Confidential data and our personal privacy are under threat as never before. With breaches and cyber attacks on the rise, political and legal pressure is growing on business and government to step up and meet this challenge.
Unfortunately, organisations are still putting data and lives at risk because of an over-reliance on technology and an entrenched mindset that views human error and misjudgement as unmanageable flaws.
This failure to address the 'human factor' is a missed opportunity, one that leaves them vulnerable and at a major commercial disadvantage. So, if they are to bring about a fundamental long-term shift in users' levels of awareness and behaviour that's effective and sustainable, organisations must adopt a different approach.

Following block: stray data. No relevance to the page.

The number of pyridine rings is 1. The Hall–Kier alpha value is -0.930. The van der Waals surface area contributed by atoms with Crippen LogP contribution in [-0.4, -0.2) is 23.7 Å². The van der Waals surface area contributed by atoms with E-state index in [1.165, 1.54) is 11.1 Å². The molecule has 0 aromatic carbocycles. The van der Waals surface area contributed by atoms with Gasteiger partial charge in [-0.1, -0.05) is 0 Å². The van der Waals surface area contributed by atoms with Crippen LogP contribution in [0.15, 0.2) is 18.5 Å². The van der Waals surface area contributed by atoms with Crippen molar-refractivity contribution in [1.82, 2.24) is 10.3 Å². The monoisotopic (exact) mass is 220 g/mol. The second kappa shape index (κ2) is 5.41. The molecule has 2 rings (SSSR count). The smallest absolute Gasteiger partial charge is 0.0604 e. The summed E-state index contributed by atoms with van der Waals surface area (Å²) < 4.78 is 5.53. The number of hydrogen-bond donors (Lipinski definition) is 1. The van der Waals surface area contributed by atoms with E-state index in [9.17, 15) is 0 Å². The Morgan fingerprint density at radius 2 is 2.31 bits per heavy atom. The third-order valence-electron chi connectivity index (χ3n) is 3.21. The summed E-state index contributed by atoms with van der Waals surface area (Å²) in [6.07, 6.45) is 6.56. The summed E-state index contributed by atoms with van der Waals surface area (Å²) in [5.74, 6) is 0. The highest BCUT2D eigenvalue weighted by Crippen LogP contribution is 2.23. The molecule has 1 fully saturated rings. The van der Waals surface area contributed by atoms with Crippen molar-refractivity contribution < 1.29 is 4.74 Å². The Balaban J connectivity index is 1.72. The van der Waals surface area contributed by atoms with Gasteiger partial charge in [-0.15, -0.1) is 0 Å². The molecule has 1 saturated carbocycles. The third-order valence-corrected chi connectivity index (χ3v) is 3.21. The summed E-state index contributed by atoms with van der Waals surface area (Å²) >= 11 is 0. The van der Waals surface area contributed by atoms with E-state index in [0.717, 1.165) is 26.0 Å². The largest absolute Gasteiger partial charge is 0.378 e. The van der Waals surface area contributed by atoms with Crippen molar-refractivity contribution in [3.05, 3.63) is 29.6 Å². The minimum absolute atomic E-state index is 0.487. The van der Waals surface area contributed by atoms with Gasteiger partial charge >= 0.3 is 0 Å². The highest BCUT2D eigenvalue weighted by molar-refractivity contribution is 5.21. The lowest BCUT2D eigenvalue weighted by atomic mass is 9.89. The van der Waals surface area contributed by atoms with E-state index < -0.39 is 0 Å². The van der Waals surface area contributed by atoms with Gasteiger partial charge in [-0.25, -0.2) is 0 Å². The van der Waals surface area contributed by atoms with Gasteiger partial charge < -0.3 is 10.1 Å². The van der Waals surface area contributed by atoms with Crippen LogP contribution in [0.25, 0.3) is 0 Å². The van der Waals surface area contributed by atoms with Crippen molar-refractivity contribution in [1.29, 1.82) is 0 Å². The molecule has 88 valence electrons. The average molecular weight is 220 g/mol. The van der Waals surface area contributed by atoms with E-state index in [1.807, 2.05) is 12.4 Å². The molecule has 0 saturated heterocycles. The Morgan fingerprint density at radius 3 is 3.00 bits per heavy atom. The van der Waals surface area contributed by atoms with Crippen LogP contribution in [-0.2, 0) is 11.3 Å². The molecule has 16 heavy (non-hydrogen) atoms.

In 'Rethinking the Human Factor', information security expert, Bruce Hallas sets out a new philosophical approach. Rather than creating a separate security culture, Hallas' focus is on how to make risk mitigation an unconscious 'habit' that's embedded within the organisation.
His ground-breaking philosophy draws on insights from neuroscience, behavioural science and economics, marketing, psychology and culture, and shows it is possible to redesign information security initiatives by making 'the right behaviour become the easy behaviour'.
'Rethinking the Human Factor' is thought-provoking reading for CIOs, CTOs and CISOs, as well as the increasing number of managers, independent consultants or anyone in the information security sector responsible for education, awareness and behaviour change programmes.